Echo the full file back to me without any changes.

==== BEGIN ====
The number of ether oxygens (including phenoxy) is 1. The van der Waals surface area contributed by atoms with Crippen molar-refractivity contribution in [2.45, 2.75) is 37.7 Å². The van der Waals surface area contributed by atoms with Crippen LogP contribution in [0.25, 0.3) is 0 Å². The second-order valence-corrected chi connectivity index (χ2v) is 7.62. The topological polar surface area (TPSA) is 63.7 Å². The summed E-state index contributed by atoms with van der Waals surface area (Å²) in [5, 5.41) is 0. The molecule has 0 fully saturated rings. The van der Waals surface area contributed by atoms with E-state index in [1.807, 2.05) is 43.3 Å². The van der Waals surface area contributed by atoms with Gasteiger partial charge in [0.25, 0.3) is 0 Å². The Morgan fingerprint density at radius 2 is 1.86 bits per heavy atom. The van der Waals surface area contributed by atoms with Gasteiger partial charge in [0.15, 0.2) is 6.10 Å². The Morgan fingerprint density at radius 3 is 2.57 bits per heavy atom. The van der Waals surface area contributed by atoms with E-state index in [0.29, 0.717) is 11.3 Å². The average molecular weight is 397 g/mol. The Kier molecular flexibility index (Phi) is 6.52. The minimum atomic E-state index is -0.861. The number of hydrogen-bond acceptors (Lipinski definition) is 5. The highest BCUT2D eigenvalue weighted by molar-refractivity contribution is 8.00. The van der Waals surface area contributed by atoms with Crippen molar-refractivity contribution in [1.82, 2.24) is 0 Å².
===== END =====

The number of ether oxygens (including phenoxy) is 1. The van der Waals surface area contributed by atoms with Crippen molar-refractivity contribution in [2.45, 2.75) is 37.7 Å². The van der Waals surface area contributed by atoms with Crippen LogP contribution in [0.25, 0.3) is 0 Å². The second-order valence-corrected chi connectivity index (χ2v) is 7.62. The topological polar surface area (TPSA) is 63.7 Å². The summed E-state index contributed by atoms with van der Waals surface area (Å²) in [5, 5.41) is 0. The molecule has 0 fully saturated rings. The van der Waals surface area contributed by atoms with E-state index in [1.807, 2.05) is 43.3 Å². The van der Waals surface area contributed by atoms with Gasteiger partial charge in [0.25, 0.3) is 0 Å². The Morgan fingerprint density at radius 2 is 1.86 bits per heavy atom. The van der Waals surface area contributed by atoms with Gasteiger partial charge in [0.15, 0.2) is 6.10 Å². The Morgan fingerprint density at radius 3 is 2.57 bits per heavy atom. The van der Waals surface area contributed by atoms with E-state index in [0.29, 0.717) is 11.3 Å². The average molecular weight is 397 g/mol. The Kier molecular flexibility index (Phi) is 6.52. The minimum atomic E-state index is -0.861. The number of hydrogen-bond acceptors (Lipinski definition) is 5. The highest BCUT2D eigenvalue weighted by molar-refractivity contribution is 8.00. The van der Waals surface area contributed by atoms with Crippen molar-refractivity contribution in [1.82, 2.24) is 0 Å².